Almost two years ago, I landed my first design internship at a startup. When looking for an internship for my first summer at university, I solely focused on startups because I believed that I would learn much more at a startup with a smaller team than a design agency or a larger company.
Here are some of the key lessons I learned during the eight months I spent designing at a startup that illustrate why I think it can help you become a better designer when starting your career.
You get to wear lots of different hats
When designing at a startup, you’ll get the opportunity to take on tasks across various design disciplines. Being a part of a smaller team also means a greater degree of shared responsibility, which, in turn, means that you will be nudged towards work that lies outside of your comfort zone.
Over the course of your internship, you may get to delve into interface design, interaction design, prototyping, user research, UI engineering, communication design, and print design. This breadth of exposure is deeply empowering as it allows you to immerse yourself in each of these disciplines, learn the technical skills required to produce good work, and figure out which area you’d like to explore further.
By the end of my first four months, I had designed interfaces for interactive touch kiosks, a medium I had never designed for before. I had completed design work for the engineering and marketing teams to help launch our iOS and Android mobile apps. I got the opportunity to design and develop the front-end for an internal tool. I even got to design a t-shirt for my team!
You get to have a larger impact
When designing at a smaller company, the work you do has a larger impact towards the organization. As a result of a greater degree of shared responsibilities, you’ll get the opportunity to make critical design decisions that impact the product, and the business goals of your organization.
At a smaller company, it is also easier to see the direct connection between your work and its impact on customers and consumers. This sense of greater impact builds confidence as a young designer. I find that the inverse is true, especially for junior designers, at most larger companies. The hierarchy of organizational layers makes it difficult to see the impact of the interface you design or the piece of code you write, on the business and the people you’re designing for.
Being at a startup also means that you’ll be moving at a faster pace than larger organizations. This means features are shipped faster, and you get quicker feedback. When you are able to directly see the impact of your work, you quickly learn how it performs. Understanding this enables you to learn to communicate the value of design within the organization.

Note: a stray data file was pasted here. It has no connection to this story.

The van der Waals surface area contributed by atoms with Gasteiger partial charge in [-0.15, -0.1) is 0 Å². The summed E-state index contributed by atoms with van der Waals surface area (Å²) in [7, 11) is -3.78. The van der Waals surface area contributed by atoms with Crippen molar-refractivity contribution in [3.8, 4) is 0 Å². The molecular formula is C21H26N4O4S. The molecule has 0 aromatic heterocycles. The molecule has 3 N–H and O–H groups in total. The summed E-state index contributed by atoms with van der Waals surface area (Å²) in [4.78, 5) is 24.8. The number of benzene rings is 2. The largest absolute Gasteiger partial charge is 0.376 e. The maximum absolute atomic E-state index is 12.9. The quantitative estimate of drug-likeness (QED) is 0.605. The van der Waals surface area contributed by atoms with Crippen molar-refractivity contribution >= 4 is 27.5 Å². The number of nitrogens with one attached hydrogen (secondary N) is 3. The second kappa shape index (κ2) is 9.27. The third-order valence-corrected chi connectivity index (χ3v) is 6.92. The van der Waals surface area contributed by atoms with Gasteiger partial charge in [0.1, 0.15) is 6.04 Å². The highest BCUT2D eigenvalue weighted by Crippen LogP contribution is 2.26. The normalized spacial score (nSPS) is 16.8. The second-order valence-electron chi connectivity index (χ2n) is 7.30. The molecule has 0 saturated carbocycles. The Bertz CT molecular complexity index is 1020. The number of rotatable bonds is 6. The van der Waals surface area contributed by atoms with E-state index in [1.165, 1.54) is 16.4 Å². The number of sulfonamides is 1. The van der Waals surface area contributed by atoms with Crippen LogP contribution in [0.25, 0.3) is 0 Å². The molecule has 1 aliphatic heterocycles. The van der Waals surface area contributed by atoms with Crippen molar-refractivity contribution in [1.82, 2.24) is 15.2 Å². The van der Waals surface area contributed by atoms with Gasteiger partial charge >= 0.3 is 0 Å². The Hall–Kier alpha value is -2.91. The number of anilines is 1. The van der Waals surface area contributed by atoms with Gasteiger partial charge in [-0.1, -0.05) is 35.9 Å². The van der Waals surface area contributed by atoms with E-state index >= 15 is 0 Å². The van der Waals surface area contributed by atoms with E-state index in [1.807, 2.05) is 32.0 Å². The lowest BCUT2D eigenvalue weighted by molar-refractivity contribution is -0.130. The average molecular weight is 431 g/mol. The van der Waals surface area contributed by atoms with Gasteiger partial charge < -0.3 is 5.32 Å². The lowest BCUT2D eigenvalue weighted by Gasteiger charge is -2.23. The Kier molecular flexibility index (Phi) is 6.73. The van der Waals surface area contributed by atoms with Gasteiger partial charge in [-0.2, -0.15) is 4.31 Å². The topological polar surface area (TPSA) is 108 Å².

You have greater access to information
When designing at a startup, you have a greater access to information about the organization and its industry, because the team is small enough for you to go around and talk to each individual, getting a better understanding of the landscape.
When I first joined, our team consisted of 16 people, and grew to about 20 in the next four months. I could walk up to twenty different people and get different perspectives on the organization. This is incredibly useful because as a designer solving problems, you need a really good understanding of the people that you’re designing for, and the business goals you’re designing to achieve.
Through talking to the people on our sales and business development teams, I was able to understand the goals of the business. Talking to the customer support lead within the company helped uncover the pains of our customers, which helped me empathize with the people using our products.
You get to further your technical understanding
When designing a startup, there are fewer specialized roles, so you’ll have more opportunities to take on technical projects. This doesn’t hold true when companies grow in size, because people are hired for specific roles, so it becomes less common to cross disciplines. Taking on those technical projects helps grow your technical understanding.
One of the reasons I chose the startup I interned at was my fascination with the technical challenges of the problem they were solving. Because teams are smaller at a startup, you’ll often be working closely with engineers on the technical challenges. Understanding these technical constraints can greatly inform and refine your design process.
At the end of eight months, I realized that a deep technical understanding would not only be valuable but necessary to design software products. For me, the path forward was to take on software engineering roles to grow as a designer.
Choosing a startup enabled me to understand design as a function of people, business, and technical constraints. It gave me an opportunity to experience a variety of design disciplines within a short period of time. But most importantly, it enabled me to see the impact of my work.
If you’re thinking about taking that design job at a startup, go for it!